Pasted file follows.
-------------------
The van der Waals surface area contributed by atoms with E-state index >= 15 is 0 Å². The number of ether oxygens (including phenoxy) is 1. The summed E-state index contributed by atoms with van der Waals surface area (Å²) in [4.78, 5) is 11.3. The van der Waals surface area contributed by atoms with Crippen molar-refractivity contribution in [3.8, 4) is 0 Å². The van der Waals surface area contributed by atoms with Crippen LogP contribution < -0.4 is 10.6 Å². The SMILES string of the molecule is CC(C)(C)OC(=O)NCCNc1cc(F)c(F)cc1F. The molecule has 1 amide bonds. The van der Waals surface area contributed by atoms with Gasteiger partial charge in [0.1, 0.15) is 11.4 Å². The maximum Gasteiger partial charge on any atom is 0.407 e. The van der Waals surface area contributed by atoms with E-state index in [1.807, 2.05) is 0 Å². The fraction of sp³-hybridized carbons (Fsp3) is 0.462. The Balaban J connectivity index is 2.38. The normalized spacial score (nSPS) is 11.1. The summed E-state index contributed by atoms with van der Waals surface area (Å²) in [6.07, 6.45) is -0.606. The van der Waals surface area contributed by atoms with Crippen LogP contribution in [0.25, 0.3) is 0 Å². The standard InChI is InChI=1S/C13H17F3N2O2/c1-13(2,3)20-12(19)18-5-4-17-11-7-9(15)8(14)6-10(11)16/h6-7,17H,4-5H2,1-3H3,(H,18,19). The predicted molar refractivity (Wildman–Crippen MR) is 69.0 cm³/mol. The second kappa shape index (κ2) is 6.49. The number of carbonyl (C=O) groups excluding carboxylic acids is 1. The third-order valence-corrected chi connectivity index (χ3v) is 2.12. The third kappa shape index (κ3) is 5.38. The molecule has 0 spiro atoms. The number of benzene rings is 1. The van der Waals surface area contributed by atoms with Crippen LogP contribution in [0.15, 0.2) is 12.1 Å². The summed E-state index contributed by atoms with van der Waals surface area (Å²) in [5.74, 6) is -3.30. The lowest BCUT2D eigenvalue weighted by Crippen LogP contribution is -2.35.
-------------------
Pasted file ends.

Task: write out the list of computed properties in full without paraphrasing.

The van der Waals surface area contributed by atoms with E-state index >= 15 is 0 Å². The number of ether oxygens (including phenoxy) is 1. The summed E-state index contributed by atoms with van der Waals surface area (Å²) in [4.78, 5) is 11.3. The van der Waals surface area contributed by atoms with Crippen molar-refractivity contribution in [3.8, 4) is 0 Å². The van der Waals surface area contributed by atoms with Crippen LogP contribution < -0.4 is 10.6 Å². The SMILES string of the molecule is CC(C)(C)OC(=O)NCCNc1cc(F)c(F)cc1F. The molecule has 1 amide bonds. The van der Waals surface area contributed by atoms with Gasteiger partial charge in [0.1, 0.15) is 11.4 Å². The maximum Gasteiger partial charge on any atom is 0.407 e. The van der Waals surface area contributed by atoms with E-state index in [1.807, 2.05) is 0 Å². The fraction of sp³-hybridized carbons (Fsp3) is 0.462. The Balaban J connectivity index is 2.38. The normalized spacial score (nSPS) is 11.1. The summed E-state index contributed by atoms with van der Waals surface area (Å²) in [6.07, 6.45) is -0.606. The van der Waals surface area contributed by atoms with Crippen LogP contribution in [0.25, 0.3) is 0 Å². The standard InChI is InChI=1S/C13H17F3N2O2/c1-13(2,3)20-12(19)18-5-4-17-11-7-9(15)8(14)6-10(11)16/h6-7,17H,4-5H2,1-3H3,(H,18,19). The predicted molar refractivity (Wildman–Crippen MR) is 69.0 cm³/mol. The second kappa shape index (κ2) is 6.49. The number of carbonyl (C=O) groups excluding carboxylic acids is 1. The third-order valence-corrected chi connectivity index (χ3v) is 2.12. The third kappa shape index (κ3) is 5.38. The molecule has 0 spiro atoms. The number of benzene rings is 1. The van der Waals surface area contributed by atoms with Crippen LogP contribution in [0.15, 0.2) is 12.1 Å². The summed E-state index contributed by atoms with van der Waals surface area (Å²) in [5.74, 6) is -3.30. The lowest BCUT2D eigenvalue weighted by Crippen LogP contribution is -2.35.